If your Dad is failing on the ADT, in BC, he has to have another treatment first such as chemo or radiation before he can get Lu-177. If he is not failing, he has to keep on it until it does. If this SPLASH trial needs no chemo, bonus! Dr. Phil Cohen (head of nuclear medicine at Lions Gate Hospital) gave a talk to our Advanced Prostate Cancer Support Group last night about the approval of Lu-177. The company trials only showed a four month survival rate with this treatment. Dr. Cohen disagrees on this. I think the trials were hurried. He has been working on isotope therapy for years. The big issue is that the therapy has been approved but not funded. The cost will be around $100,000. That puts it out of my reach for sure. Your Dad should become a member of the support group. Good luck!

PHnerd profile image
PHnerd in reply to gsun

So does Dr. Cohen believe the Lu-177 offers better survival time than 4 months? What did you mean by you think the trials were hurried? And do you know of any updates on whether the therapy will soon be funded or not?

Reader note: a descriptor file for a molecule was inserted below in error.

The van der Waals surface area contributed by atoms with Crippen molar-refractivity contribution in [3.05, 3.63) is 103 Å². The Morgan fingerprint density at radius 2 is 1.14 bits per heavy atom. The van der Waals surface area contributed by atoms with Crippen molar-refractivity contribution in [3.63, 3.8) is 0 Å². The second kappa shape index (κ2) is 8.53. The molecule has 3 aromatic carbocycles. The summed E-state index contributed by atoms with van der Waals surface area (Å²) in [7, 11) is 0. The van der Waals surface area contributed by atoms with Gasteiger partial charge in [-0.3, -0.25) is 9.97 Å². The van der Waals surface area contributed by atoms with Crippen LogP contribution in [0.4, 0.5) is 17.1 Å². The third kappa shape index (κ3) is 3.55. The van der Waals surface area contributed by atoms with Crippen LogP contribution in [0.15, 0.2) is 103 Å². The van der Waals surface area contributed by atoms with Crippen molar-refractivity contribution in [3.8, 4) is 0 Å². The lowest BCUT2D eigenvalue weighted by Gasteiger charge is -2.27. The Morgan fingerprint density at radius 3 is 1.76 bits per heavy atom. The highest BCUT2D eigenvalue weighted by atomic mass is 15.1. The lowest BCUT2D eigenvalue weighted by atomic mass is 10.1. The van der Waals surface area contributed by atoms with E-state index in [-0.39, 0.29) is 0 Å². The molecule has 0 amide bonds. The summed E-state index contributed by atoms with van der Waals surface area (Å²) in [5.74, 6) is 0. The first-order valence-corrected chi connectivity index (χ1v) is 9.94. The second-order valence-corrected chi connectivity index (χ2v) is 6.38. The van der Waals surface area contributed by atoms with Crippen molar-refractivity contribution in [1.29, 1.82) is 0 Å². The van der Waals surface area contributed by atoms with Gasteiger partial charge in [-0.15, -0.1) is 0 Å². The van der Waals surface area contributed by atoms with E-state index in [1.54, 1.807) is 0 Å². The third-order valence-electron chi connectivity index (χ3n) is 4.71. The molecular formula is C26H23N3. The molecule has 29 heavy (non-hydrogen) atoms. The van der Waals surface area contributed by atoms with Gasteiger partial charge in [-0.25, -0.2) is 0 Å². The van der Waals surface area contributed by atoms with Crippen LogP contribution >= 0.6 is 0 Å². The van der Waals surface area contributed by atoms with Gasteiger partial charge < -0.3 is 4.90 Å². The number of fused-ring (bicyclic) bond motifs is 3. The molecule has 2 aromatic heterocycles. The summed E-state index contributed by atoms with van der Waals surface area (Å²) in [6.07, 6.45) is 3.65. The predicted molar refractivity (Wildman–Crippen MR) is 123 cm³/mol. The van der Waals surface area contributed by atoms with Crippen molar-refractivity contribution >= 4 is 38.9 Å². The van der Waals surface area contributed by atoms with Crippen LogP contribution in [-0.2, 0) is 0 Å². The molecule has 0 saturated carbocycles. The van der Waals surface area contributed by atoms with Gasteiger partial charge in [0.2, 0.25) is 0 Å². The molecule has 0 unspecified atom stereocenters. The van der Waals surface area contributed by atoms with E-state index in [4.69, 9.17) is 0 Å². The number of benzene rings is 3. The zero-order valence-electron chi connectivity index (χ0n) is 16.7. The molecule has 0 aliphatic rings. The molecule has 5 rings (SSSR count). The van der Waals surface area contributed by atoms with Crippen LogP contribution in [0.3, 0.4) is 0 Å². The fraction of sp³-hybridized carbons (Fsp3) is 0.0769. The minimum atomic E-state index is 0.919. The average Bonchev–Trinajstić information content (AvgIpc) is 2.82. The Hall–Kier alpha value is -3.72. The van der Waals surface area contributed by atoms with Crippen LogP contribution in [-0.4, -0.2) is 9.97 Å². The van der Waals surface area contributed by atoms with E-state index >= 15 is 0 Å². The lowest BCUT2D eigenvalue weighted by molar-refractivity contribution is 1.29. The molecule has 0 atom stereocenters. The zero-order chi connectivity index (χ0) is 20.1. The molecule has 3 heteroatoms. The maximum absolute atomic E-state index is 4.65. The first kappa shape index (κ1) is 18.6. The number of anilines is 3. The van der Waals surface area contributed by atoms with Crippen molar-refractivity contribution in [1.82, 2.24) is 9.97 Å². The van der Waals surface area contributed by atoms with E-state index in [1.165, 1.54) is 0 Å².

I don’t think this is the SPLASH trial that dad will be on because he has a 50/50 chance of being in either group (but it’s still not blinded so he will know which group he will be in, but it’ll be randomized).

gsun profile image
gsun in reply to PHnerd

Yes, he thinks survival would be longer. Novartis got this to market in about two years. That is not long enough to get accurate data. It just got approved and ,at the cost, I can't see it getting funded for a long time, if ever. Dr. Cohen said there are another dozen isotopes being worked on now and when they start to come out for approval, the cost should come down dramatically. Just hope we can survive that long!

meowlicious99 profile image
meowlicious99 in reply to gsun

Confused about ' 4 month survival ' . Is it 4 month addition compared to SOC. VISION had 5 month benefit. Also OP's father hasn't had chemo.

I am not aware of any data for prechemo lu177 suvival benefits.

gsun profile image
gsun in reply to meowlicious99

The survival rate was for people who had other treatments and they failed. I don't know what the pre chemo rate is as I have never heard of using it without chemo first.

PHnerd profile image